Usually when I mention to someone that I work in the world of contingent and temporary work, their eyes begin to wander and take on a certain glazed quality. And in a sure sign of disinterest, they eventually begin to nod slowly in fake agreement with whatever it is we are discussing Then again maybe it's just me!
What they do start to get interested in is when we discuss how change in the usage of temporary staffing has historically been a leading indicator of either a recession or an economic recovery.
Today's billion dollar question is plainly "are we poised for a recession or not?" In the 2001 recession, as early as December of 2000 the temporary employment numbers from the Bureau of Labor Statistics began to decline slightly versus prior year. And by mid 2001, when the general public first started talking about recession, the temporary employment numbers were already down by more than 10% from prior year. Lo and behold a recession followed pretty promptly on the heels of those numbers.
Today we are poised in a nether world. Lot's of ominous signs (and some good ones, like the Fed's recent rate cuts) but nothing definitively to say recession. Strangely, every month since December 2006, the temporary staffing employment numbers have been barely negative when compared to prior year. That's eight months of 1 or 2% decreases, with the peak just hit in August at -2.4%.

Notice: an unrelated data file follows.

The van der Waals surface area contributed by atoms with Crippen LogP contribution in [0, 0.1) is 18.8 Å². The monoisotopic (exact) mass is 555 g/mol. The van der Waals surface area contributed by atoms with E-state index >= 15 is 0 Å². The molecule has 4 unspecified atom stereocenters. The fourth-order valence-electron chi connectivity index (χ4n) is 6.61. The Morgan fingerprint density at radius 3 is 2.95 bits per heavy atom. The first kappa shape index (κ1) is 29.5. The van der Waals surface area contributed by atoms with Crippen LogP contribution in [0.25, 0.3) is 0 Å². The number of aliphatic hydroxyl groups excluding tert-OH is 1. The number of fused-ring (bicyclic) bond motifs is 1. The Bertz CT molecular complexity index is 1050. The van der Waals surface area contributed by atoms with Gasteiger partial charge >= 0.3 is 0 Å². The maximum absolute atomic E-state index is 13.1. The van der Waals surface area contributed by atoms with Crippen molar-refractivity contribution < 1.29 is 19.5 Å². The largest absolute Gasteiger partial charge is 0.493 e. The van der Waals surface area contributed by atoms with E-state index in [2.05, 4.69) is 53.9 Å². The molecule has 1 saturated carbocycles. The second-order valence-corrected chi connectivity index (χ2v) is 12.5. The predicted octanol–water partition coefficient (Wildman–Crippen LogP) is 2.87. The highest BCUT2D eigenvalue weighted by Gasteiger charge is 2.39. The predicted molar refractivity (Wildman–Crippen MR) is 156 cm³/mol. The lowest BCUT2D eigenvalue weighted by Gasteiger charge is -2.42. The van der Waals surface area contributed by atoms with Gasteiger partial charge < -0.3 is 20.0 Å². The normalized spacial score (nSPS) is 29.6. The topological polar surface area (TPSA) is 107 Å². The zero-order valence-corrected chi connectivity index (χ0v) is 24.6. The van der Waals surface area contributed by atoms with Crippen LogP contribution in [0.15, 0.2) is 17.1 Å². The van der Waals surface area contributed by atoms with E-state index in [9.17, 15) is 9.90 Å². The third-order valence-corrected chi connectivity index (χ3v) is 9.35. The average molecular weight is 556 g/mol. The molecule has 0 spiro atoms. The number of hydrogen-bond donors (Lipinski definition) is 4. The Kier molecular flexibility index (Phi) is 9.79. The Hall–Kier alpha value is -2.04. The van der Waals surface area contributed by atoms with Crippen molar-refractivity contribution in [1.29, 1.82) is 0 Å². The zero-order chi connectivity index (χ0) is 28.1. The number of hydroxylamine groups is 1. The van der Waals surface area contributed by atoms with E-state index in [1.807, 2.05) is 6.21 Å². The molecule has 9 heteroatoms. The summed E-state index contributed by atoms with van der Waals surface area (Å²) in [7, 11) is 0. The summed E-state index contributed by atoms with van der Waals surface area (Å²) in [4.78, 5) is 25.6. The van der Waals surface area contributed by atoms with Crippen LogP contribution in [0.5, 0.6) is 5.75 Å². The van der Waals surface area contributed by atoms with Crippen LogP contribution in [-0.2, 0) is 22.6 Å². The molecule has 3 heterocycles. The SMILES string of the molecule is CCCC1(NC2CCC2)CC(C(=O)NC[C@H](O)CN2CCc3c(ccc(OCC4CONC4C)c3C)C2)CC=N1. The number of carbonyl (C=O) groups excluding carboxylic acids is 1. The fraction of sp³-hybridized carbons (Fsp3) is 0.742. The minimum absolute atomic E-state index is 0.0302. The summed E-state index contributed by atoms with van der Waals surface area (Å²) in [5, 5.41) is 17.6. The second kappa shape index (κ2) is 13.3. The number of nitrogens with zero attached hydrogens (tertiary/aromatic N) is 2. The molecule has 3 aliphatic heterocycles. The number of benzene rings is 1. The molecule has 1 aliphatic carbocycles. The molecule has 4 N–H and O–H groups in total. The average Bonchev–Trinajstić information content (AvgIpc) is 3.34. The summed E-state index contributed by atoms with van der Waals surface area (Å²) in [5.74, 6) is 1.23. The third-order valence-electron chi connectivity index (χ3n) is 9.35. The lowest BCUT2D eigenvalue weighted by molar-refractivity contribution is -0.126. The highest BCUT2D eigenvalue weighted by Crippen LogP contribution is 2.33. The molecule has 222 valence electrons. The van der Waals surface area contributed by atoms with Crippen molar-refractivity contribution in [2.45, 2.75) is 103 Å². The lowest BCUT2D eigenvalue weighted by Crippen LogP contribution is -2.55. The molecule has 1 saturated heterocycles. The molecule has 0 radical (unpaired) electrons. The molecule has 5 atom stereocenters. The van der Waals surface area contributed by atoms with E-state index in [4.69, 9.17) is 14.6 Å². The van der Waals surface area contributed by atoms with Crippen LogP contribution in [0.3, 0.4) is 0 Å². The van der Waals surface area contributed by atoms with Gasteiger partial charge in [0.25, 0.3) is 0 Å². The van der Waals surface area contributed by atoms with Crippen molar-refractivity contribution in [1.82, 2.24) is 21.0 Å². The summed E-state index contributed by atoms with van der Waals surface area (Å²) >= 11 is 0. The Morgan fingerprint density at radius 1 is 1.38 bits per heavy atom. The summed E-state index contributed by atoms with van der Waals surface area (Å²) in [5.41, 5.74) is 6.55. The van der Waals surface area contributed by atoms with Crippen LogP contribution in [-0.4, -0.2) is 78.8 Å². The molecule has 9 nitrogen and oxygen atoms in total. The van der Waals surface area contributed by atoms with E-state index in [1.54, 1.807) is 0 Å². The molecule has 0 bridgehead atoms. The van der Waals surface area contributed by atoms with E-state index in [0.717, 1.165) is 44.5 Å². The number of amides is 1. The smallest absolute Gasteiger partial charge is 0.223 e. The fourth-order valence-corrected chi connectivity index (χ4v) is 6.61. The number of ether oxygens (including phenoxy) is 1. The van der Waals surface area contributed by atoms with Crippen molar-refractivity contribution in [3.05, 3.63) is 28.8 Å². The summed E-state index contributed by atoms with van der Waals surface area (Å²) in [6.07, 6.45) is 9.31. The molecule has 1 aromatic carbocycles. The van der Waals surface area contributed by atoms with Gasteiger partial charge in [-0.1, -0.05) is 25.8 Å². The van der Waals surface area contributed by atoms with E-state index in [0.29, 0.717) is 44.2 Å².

Of course theses are nowhere near the double digit declines seen in 2001. Perhaps the situation is more akin to 1991, where temp employment at peak dropped by around 5%. Or perhaps this time is different and this current situation is just a little bump in the road.
My advice, keep your eye on the year over year change in the temp employment numbers. If they start improving then it will be time to celebrate renewed economic growth. If they worsen substantially, then it's time to get your recession umbrella out for protection.